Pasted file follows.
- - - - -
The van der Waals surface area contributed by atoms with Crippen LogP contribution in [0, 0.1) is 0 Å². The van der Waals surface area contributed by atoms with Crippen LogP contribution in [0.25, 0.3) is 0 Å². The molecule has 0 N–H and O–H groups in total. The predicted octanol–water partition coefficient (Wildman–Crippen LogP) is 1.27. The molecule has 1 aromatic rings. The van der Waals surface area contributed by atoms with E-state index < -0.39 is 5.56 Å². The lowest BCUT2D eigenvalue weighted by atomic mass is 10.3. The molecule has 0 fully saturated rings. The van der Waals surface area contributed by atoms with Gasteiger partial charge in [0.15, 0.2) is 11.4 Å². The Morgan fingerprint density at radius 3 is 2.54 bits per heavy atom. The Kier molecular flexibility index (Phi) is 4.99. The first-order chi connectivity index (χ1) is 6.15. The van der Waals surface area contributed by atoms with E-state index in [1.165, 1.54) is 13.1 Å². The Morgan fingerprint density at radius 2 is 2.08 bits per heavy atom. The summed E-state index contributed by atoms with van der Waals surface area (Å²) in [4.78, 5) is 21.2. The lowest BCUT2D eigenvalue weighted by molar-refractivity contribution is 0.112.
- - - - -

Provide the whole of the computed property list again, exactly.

The van der Waals surface area contributed by atoms with Crippen LogP contribution in [0, 0.1) is 0 Å². The van der Waals surface area contributed by atoms with Crippen LogP contribution in [0.25, 0.3) is 0 Å². The molecule has 0 N–H and O–H groups in total. The predicted octanol–water partition coefficient (Wildman–Crippen LogP) is 1.27. The molecule has 1 aromatic rings. The van der Waals surface area contributed by atoms with E-state index < -0.39 is 5.56 Å². The lowest BCUT2D eigenvalue weighted by atomic mass is 10.3. The molecule has 0 fully saturated rings. The van der Waals surface area contributed by atoms with Gasteiger partial charge in [0.15, 0.2) is 11.4 Å². The Morgan fingerprint density at radius 3 is 2.54 bits per heavy atom. The Kier molecular flexibility index (Phi) is 4.99. The first-order chi connectivity index (χ1) is 6.15. The van der Waals surface area contributed by atoms with E-state index in [1.165, 1.54) is 13.1 Å². The Morgan fingerprint density at radius 2 is 2.08 bits per heavy atom. The summed E-state index contributed by atoms with van der Waals surface area (Å²) in [4.78, 5) is 21.2. The lowest BCUT2D eigenvalue weighted by molar-refractivity contribution is 0.112.